Thursday, March 31, 2016

Tech giants, government struggle with online speech policies

Officials with Google and State Department are struggling to craft a balanced policy that combats terrorist messages without unduly curbing Internet freedom.

As social media outlets increasingly become the favorite channels for terrorist groups to spread messages of violence and recruit new members, the Internet companies that maintain those services are in a tough spot.

Companies born on the Web like Google and Facebook promote an ethos of free speech, but at the same time recognize the dangers of terrorists, criminals and other bad actors co-opting their platforms in service of a violent ideology or illegal activities.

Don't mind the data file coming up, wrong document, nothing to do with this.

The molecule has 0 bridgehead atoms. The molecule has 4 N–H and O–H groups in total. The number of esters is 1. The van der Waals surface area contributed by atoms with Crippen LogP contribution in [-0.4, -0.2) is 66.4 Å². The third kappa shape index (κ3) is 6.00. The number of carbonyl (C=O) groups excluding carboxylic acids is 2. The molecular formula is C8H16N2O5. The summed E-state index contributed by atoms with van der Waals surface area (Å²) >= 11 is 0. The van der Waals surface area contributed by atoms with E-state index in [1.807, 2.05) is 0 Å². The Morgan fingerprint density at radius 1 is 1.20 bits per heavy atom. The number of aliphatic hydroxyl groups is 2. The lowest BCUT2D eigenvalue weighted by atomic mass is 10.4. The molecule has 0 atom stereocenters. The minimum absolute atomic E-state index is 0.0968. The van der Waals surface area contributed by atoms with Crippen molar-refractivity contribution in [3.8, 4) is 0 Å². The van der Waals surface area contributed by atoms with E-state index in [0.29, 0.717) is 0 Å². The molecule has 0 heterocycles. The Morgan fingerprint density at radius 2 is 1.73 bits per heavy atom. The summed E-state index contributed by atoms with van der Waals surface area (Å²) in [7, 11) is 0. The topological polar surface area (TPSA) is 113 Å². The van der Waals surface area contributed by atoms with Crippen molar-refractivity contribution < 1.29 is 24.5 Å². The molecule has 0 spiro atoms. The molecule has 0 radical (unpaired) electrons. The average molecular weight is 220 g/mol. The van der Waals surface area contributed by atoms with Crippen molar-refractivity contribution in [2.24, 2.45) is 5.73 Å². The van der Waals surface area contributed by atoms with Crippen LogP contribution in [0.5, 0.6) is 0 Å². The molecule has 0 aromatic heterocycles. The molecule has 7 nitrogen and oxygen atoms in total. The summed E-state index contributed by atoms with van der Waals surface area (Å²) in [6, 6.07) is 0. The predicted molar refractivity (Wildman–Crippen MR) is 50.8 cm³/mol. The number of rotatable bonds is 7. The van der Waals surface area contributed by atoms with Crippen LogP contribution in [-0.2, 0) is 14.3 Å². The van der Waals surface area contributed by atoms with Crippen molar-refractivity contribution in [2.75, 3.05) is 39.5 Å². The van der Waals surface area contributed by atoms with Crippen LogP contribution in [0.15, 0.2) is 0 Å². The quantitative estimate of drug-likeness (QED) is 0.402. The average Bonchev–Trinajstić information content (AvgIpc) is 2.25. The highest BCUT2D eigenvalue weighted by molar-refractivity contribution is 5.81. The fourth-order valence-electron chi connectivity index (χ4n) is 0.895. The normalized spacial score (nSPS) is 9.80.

The government tries to balance censorship and free expression

Those same frictions arise as the government charts a policy toward what the State Department has termed the "use of Internet for terrorist purposes," according to Jason Pielemeier, who serves as the business and human rights section lead at the department's Bureau of Democracy, Human Rights and Labor.

Leaving aside the important but problematic questions about censorship and free expression, Pielemeier noted that simply squelching objectionable content can be a bad policy choice.

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